Due to the increase in obesity worldwide [1,2], nowadays about 1 in 5 women are obese when they conceive [1-3]. This gives rise to a potential conflict between the need to control obesity and weight gain during pregnancy to avoid offspring suffering from the negative consequences of their mothers’ obesity, on the one hand, and the need to prevent the fetal malnutrition and related complications that might arise if a mother’s obesity is treated aggressively during her pregnancy [4-6].
Although international guidelines on weight gain during pregnancy recommend treating obesity before a woman becomes pregnant [5,6], these recommendations often prove fruitless due to the difficulty of losing weight, especially in cases of morbid obesity [4-6]. Nonsurgical weight loss options include lifestyle interventions, such as diet and exercise, and medication. These options generally have modest benefits and their efficacy is directly linked to compliance, which wanes over time in most studies. Bariatric surgery has proved the most effective long-term weight loss strategy in obese women of reproductive age, but clinicians should be aware of the effects of bariatric surgery on fertility and future pregnancies [7,8]. We focus particularly on weight loss procedures and their potential effects, especially on maternal complications, to provide a comprehensive overview of the benefits and risks of pregnancy after bariatric surgery.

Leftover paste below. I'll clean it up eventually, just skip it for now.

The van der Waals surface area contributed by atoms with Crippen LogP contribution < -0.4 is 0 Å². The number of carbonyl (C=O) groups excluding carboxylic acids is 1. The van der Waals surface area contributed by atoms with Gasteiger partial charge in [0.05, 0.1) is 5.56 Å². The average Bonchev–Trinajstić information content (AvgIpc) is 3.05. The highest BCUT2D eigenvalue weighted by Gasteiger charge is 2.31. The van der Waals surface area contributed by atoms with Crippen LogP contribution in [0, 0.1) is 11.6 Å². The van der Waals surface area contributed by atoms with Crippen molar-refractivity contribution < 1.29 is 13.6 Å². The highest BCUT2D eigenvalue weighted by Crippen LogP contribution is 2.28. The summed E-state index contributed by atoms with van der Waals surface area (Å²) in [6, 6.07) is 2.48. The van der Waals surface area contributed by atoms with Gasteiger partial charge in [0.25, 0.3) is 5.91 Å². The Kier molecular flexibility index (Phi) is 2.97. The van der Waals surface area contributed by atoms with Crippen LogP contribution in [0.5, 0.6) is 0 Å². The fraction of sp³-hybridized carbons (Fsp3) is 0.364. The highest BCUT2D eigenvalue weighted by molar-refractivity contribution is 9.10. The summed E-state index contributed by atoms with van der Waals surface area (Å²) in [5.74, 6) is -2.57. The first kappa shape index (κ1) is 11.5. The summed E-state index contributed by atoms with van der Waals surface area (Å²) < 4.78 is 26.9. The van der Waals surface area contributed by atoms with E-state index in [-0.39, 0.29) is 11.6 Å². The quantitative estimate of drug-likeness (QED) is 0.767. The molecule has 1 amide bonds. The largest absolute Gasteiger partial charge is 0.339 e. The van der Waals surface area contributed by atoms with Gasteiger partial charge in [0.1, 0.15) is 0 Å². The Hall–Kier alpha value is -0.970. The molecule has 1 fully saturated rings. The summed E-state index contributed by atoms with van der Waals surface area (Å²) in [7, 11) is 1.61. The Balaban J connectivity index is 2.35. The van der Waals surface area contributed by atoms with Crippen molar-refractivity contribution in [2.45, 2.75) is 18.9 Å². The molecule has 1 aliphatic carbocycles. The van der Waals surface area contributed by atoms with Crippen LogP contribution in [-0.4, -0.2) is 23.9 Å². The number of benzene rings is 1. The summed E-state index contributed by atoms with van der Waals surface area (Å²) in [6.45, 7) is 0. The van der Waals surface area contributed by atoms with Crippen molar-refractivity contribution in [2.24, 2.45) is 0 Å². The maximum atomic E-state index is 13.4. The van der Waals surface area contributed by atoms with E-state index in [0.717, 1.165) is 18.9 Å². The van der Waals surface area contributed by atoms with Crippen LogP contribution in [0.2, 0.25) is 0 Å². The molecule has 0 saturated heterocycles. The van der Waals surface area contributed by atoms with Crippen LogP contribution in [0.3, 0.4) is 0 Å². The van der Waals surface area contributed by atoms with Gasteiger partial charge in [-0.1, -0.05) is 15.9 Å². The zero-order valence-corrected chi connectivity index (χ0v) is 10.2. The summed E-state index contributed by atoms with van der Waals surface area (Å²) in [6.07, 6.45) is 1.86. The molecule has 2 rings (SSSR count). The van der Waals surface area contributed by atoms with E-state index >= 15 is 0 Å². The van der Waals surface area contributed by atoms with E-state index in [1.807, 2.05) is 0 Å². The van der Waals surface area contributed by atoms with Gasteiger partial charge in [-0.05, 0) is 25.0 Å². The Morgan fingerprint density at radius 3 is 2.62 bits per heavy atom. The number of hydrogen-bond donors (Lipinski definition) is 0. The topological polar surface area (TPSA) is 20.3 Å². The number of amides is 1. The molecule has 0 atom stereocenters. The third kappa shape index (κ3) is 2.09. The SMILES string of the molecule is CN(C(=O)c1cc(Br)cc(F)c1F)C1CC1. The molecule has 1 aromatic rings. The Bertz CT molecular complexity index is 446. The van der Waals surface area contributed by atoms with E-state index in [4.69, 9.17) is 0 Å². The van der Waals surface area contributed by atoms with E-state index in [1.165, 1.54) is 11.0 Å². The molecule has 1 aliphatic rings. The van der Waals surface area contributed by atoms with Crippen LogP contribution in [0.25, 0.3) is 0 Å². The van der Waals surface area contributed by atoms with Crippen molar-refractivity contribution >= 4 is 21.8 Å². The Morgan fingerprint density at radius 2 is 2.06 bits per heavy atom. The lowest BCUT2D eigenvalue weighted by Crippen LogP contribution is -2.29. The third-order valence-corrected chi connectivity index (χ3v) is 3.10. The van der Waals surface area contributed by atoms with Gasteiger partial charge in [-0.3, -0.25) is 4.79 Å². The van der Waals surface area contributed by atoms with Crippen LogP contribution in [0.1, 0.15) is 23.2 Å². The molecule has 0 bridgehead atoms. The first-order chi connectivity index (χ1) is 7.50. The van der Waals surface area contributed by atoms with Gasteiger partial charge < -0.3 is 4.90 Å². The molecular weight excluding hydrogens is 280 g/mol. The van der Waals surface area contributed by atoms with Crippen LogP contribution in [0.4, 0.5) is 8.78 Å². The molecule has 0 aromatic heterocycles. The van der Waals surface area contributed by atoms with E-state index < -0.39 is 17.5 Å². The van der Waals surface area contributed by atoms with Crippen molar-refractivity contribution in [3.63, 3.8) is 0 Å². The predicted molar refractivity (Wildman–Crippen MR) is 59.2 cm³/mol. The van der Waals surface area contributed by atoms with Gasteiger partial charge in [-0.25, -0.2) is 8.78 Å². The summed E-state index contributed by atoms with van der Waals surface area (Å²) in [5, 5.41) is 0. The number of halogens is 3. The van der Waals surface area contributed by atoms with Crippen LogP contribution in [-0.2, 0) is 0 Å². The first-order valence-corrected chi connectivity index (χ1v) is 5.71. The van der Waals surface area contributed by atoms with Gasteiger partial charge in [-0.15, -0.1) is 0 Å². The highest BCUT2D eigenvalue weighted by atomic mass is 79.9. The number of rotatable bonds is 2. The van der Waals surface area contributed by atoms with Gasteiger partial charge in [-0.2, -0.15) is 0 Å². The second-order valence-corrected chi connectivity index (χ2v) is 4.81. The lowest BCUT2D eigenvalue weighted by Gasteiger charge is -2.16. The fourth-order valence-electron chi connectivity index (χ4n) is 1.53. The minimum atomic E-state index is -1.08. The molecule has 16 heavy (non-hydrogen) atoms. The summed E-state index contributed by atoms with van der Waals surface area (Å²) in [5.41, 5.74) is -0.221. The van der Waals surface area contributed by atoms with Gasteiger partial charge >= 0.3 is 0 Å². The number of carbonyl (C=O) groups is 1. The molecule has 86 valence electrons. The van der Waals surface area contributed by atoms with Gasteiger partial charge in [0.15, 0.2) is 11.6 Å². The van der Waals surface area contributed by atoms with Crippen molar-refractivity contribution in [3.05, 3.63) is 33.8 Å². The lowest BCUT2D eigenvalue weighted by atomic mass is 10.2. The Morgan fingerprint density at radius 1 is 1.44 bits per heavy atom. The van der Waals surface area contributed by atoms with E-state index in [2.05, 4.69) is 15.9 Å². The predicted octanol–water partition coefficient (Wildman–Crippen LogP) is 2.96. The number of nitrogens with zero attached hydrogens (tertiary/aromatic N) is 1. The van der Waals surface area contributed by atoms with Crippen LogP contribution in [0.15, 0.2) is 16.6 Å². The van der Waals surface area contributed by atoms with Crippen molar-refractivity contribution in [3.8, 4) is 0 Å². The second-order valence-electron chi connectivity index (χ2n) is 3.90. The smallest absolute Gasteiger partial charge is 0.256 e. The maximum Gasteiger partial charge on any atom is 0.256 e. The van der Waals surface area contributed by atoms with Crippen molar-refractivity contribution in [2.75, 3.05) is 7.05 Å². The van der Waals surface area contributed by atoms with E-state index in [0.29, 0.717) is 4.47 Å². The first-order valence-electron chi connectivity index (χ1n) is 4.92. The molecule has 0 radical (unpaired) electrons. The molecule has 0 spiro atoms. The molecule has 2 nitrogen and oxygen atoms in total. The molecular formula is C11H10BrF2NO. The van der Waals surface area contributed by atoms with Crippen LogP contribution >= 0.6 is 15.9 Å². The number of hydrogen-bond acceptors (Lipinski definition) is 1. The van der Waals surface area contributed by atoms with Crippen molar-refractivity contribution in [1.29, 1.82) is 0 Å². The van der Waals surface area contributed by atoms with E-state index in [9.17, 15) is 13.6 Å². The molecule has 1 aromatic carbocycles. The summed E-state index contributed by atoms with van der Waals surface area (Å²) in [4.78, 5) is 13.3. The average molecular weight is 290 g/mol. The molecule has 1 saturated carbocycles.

Bariatric Surgery: Restrictive Versus Malabsorptive Procedures